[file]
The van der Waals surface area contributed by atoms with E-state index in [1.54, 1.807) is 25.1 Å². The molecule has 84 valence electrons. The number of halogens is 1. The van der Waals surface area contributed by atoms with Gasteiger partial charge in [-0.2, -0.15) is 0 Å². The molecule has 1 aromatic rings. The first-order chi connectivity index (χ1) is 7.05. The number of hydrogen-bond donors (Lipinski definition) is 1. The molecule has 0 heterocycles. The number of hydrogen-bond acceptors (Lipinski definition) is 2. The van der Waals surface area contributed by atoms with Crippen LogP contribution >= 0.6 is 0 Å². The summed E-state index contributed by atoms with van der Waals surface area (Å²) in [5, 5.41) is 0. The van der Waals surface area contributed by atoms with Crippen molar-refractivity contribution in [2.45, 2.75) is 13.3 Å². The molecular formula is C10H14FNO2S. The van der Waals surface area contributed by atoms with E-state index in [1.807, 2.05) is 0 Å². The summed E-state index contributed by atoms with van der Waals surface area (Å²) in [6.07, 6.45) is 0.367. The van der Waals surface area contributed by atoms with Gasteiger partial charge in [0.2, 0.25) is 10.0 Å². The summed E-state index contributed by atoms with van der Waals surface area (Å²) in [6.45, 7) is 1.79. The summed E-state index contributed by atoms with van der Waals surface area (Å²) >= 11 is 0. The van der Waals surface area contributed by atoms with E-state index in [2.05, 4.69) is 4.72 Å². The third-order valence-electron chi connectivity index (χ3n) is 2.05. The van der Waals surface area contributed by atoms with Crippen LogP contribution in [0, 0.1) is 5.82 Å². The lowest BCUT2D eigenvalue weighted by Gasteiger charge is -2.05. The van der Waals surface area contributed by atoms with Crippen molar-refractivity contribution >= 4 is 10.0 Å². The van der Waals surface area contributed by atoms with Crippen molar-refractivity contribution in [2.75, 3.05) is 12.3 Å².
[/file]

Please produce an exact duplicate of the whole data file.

The van der Waals surface area contributed by atoms with E-state index in [1.54, 1.807) is 25.1 Å². The molecule has 84 valence electrons. The number of halogens is 1. The van der Waals surface area contributed by atoms with Gasteiger partial charge in [-0.2, -0.15) is 0 Å². The molecule has 1 aromatic rings. The first-order chi connectivity index (χ1) is 7.05. The number of hydrogen-bond donors (Lipinski definition) is 1. The molecule has 0 heterocycles. The number of hydrogen-bond acceptors (Lipinski definition) is 2. The van der Waals surface area contributed by atoms with Crippen LogP contribution >= 0.6 is 0 Å². The summed E-state index contributed by atoms with van der Waals surface area (Å²) in [5, 5.41) is 0. The van der Waals surface area contributed by atoms with Crippen molar-refractivity contribution in [2.45, 2.75) is 13.3 Å². The molecular formula is C10H14FNO2S. The van der Waals surface area contributed by atoms with E-state index in [1.807, 2.05) is 0 Å². The summed E-state index contributed by atoms with van der Waals surface area (Å²) in [6.07, 6.45) is 0.367. The van der Waals surface area contributed by atoms with Gasteiger partial charge in [0.2, 0.25) is 10.0 Å². The summed E-state index contributed by atoms with van der Waals surface area (Å²) in [6.45, 7) is 1.79. The summed E-state index contributed by atoms with van der Waals surface area (Å²) >= 11 is 0. The van der Waals surface area contributed by atoms with E-state index in [2.05, 4.69) is 4.72 Å². The third-order valence-electron chi connectivity index (χ3n) is 2.05. The van der Waals surface area contributed by atoms with Crippen LogP contribution in [0, 0.1) is 5.82 Å². The lowest BCUT2D eigenvalue weighted by Gasteiger charge is -2.05. The van der Waals surface area contributed by atoms with Crippen molar-refractivity contribution >= 4 is 10.0 Å². The van der Waals surface area contributed by atoms with Crippen molar-refractivity contribution in [2.75, 3.05) is 12.3 Å².